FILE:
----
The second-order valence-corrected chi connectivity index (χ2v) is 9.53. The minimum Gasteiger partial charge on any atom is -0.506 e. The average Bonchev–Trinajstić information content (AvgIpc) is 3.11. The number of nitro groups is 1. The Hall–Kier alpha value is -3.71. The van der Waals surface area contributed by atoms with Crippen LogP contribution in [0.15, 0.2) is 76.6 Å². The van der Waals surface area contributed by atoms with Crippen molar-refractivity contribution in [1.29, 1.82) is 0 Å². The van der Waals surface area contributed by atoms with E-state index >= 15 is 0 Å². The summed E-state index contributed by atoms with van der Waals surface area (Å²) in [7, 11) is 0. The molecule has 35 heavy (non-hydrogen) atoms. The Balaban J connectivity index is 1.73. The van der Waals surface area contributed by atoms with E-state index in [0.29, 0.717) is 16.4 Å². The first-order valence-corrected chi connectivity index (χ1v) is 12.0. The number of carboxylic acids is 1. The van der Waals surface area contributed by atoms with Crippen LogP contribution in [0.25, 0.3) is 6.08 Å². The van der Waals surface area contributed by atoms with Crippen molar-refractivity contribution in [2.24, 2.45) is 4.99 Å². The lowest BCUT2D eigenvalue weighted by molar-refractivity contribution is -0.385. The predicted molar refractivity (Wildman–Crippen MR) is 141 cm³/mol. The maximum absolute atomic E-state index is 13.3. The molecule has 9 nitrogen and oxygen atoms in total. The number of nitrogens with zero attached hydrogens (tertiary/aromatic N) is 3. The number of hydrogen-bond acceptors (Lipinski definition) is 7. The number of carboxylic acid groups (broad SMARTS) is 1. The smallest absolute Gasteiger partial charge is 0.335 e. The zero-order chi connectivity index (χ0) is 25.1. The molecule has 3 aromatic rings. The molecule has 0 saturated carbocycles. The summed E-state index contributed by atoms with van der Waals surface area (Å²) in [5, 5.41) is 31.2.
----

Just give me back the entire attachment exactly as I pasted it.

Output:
The second-order valence-corrected chi connectivity index (χ2v) is 9.53. The minimum Gasteiger partial charge on any atom is -0.506 e. The average Bonchev–Trinajstić information content (AvgIpc) is 3.11. The number of nitro groups is 1. The Hall–Kier alpha value is -3.71. The van der Waals surface area contributed by atoms with Crippen LogP contribution in [0.15, 0.2) is 76.6 Å². The van der Waals surface area contributed by atoms with Crippen molar-refractivity contribution in [1.29, 1.82) is 0 Å². The van der Waals surface area contributed by atoms with E-state index >= 15 is 0 Å². The summed E-state index contributed by atoms with van der Waals surface area (Å²) in [7, 11) is 0. The molecule has 35 heavy (non-hydrogen) atoms. The Balaban J connectivity index is 1.73. The van der Waals surface area contributed by atoms with E-state index in [0.29, 0.717) is 16.4 Å². The first-order valence-corrected chi connectivity index (χ1v) is 12.0. The number of carboxylic acids is 1. The van der Waals surface area contributed by atoms with Crippen LogP contribution in [0.25, 0.3) is 6.08 Å². The van der Waals surface area contributed by atoms with Crippen molar-refractivity contribution in [2.24, 2.45) is 4.99 Å². The lowest BCUT2D eigenvalue weighted by molar-refractivity contribution is -0.385. The predicted molar refractivity (Wildman–Crippen MR) is 141 cm³/mol. The maximum absolute atomic E-state index is 13.3. The molecule has 9 nitrogen and oxygen atoms in total. The number of nitrogens with zero attached hydrogens (tertiary/aromatic N) is 3. The number of hydrogen-bond acceptors (Lipinski definition) is 7. The number of carboxylic acid groups (broad SMARTS) is 1. The smallest absolute Gasteiger partial charge is 0.335 e. The zero-order chi connectivity index (χ0) is 25.1. The molecule has 3 aromatic rings. The molecule has 0 saturated carbocycles. The summed E-state index contributed by atoms with van der Waals surface area (Å²) in [5, 5.41) is 31.2.